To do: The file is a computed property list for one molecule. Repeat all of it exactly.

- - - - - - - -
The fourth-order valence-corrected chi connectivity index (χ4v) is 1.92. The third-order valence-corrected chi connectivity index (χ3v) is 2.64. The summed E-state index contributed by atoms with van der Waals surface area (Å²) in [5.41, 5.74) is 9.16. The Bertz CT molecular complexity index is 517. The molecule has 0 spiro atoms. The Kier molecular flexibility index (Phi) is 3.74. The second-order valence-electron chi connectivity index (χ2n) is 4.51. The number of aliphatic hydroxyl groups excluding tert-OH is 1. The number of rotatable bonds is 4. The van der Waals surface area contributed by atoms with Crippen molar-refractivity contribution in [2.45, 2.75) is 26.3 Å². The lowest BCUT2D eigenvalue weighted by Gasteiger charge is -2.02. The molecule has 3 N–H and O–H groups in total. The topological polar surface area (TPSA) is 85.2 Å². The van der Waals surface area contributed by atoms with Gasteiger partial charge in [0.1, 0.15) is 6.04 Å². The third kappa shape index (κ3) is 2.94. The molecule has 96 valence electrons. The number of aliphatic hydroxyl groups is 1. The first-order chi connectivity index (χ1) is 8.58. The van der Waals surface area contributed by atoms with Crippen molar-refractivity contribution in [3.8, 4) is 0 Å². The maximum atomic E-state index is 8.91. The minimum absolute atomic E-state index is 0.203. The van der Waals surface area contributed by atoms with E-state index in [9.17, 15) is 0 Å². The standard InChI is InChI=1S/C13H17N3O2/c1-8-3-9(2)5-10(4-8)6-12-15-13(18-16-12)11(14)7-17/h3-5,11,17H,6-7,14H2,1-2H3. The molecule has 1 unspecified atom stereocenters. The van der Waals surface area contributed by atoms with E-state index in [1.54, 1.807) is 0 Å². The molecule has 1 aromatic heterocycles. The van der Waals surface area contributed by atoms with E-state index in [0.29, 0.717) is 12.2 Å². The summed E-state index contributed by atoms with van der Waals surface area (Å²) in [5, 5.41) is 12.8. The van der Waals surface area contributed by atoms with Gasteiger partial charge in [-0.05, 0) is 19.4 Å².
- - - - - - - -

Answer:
The fourth-order valence-corrected chi connectivity index (χ4v) is 1.92. The third-order valence-corrected chi connectivity index (χ3v) is 2.64. The summed E-state index contributed by atoms with van der Waals surface area (Å²) in [5.41, 5.74) is 9.16. The Bertz CT molecular complexity index is 517. The molecule has 0 spiro atoms. The Kier molecular flexibility index (Phi) is 3.74. The second-order valence-electron chi connectivity index (χ2n) is 4.51. The number of aliphatic hydroxyl groups excluding tert-OH is 1. The number of rotatable bonds is 4. The van der Waals surface area contributed by atoms with Crippen molar-refractivity contribution in [2.45, 2.75) is 26.3 Å². The lowest BCUT2D eigenvalue weighted by Gasteiger charge is -2.02. The molecule has 3 N–H and O–H groups in total. The topological polar surface area (TPSA) is 85.2 Å². The van der Waals surface area contributed by atoms with Gasteiger partial charge in [0.1, 0.15) is 6.04 Å². The third kappa shape index (κ3) is 2.94. The molecule has 96 valence electrons. The number of aliphatic hydroxyl groups is 1. The first-order chi connectivity index (χ1) is 8.58. The van der Waals surface area contributed by atoms with Crippen molar-refractivity contribution in [3.8, 4) is 0 Å². The maximum atomic E-state index is 8.91. The minimum absolute atomic E-state index is 0.203. The van der Waals surface area contributed by atoms with E-state index in [9.17, 15) is 0 Å². The standard InChI is InChI=1S/C13H17N3O2/c1-8-3-9(2)5-10(4-8)6-12-15-13(18-16-12)11(14)7-17/h3-5,11,17H,6-7,14H2,1-2H3. The molecule has 1 unspecified atom stereocenters. The van der Waals surface area contributed by atoms with E-state index in [1.54, 1.807) is 0 Å². The molecule has 1 aromatic heterocycles. The van der Waals surface area contributed by atoms with E-state index in [0.29, 0.717) is 12.2 Å². The summed E-state index contributed by atoms with van der Waals surface area (Å²) in [5, 5.41) is 12.8. The van der Waals surface area contributed by atoms with Gasteiger partial charge in [-0.05, 0) is 19.4 Å².